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Virtualization Options for the Linux Desktop - page 2

VMWare vs. Virtualbox

  • February 16, 2009
  • By Matt Hartley

Parallels Before VirtualBox became a popular option, there was Parallels Workstation for the desktop Linux user. I have found that upgrades to new versions of this VM solution has seen less regression issues than with VirtualBox. But others will likely see this differently. I am merely speaking of my personal experience.

Features provided by Parallels Workstation generally mirror those of VirtualBox. Outside of the occasional report that it allegedly runs better with AMD CPUs than the VirtualBox or VMWare, I have found it to be generally lackluster based on my ongoing trials with it.

Key features include (Excluding features already mentioned with competing VirtualBox)

-- Supports up to five network adapters at the same time.

-- Support for Ubuntu 7.10 and Fedora 8. No, this is not a typo...according to Parallels, supporting outdated Linux releases is apparently a "feature."

-- Change between Wi-fi to wired connections on the fly.

-- NetBSD and OpenBSD are now able to be installed as a guest OS.

-- Support for Windows 3.1 up to Vista supported for guest OS'.

While I cannot speak for everyone, I am less than impressed with the emphasis on outdated operating systems. Windows 3.1 and Ubuntu 7.10 support? Clearly VirtualBox and VMWare should be concerned...

Which virtualization solution is best for your desktop?

There is certainly no blanket answer for "best desktop virtualization solution." That said, I would acknowledge the following -- price, functionality and stability are king. This holds true for both the casual home user in addition to that of enterprise user. There are defining differences in who needs what, which brings us to the following conclusion.

For the home user and to some extent, most SoHo users, VirtualBox is a great fit. Cost effective, fast and generally stable to use with some initial tweaking, this VM option provides the kind of balance that most people in this user group will be looking for.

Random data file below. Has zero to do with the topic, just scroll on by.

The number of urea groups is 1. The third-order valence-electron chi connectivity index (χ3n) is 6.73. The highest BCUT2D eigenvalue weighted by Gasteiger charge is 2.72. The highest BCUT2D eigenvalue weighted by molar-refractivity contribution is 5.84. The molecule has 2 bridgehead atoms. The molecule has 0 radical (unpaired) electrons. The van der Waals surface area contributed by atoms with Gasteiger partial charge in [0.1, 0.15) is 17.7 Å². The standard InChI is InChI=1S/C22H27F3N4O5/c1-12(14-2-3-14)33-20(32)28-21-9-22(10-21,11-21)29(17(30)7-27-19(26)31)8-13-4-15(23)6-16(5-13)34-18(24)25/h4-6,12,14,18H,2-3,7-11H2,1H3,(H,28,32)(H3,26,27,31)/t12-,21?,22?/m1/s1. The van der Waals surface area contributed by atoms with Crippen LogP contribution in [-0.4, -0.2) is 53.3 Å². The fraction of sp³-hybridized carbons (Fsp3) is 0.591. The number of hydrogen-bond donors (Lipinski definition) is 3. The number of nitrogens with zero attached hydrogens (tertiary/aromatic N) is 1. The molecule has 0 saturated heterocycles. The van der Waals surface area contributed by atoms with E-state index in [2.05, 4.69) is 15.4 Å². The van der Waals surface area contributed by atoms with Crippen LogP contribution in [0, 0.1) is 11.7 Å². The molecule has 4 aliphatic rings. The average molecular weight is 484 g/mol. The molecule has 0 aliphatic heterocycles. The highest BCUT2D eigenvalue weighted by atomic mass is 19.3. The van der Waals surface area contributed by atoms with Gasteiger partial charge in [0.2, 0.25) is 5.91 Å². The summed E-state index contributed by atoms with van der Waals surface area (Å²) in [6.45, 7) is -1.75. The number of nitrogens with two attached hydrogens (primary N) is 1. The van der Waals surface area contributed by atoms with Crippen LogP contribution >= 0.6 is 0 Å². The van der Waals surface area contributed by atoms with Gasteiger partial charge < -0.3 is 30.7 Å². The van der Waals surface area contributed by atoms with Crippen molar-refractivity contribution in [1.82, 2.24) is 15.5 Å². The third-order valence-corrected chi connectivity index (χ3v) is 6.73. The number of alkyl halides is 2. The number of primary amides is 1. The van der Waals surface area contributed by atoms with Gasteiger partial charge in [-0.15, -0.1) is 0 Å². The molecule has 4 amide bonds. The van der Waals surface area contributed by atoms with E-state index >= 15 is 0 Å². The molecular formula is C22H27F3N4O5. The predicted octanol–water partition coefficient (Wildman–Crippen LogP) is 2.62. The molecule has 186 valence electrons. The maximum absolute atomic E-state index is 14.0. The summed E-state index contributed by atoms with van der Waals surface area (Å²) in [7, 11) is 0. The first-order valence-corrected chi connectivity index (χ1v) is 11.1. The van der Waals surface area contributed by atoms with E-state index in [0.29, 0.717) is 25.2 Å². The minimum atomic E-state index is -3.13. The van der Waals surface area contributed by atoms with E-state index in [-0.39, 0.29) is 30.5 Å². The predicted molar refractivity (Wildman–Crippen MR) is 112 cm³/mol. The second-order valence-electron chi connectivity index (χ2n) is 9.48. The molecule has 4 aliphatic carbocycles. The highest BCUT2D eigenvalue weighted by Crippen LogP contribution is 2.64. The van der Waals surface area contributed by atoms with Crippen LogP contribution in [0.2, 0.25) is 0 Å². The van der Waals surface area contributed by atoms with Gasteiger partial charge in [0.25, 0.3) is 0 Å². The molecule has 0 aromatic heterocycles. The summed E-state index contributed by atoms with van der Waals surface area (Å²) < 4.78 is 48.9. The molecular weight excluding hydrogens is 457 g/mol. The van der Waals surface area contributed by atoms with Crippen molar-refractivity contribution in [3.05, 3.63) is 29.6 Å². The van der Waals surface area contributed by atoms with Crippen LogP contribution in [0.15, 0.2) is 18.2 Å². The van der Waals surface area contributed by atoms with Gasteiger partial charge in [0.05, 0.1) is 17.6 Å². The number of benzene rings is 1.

On the enterprise front however, there is no question whatsoever that VMware Workstation will remain king of this domain. From access to professional support for troubleshooting to enterprise level stability/predictability that allows the existing IT staff to better manage virtual OS installs with ease, VMWare wins the day for the enterprise, hands down.

Then we have Parallels Workstation, along with other virtualization solutions that I did not choose to mention today. I believe that Parallels will be a good fit for home and SoHo users that found VirtualBox was simply not meeting their needs. There is no question that this happens on occasion, so having a viable alternative does help make virtualization a feasible reality for those without a desire to jump into the VMware Workstation frontier.

What of the other solutions not mentioned? Qemu is one option for those who are very comfortable with getting into their Linux installation at a deeper level than required with solutions presented above. Also, an option like Win4Lin limits you to hosting Windows guest operating systems only.

Obviously, trying out what appeals to you based on price and features offered is the most logical course of action. In the end however, most users will find that VirtualBox is the logical choice for the masses at this point in time.

Article courtesy of Datamation

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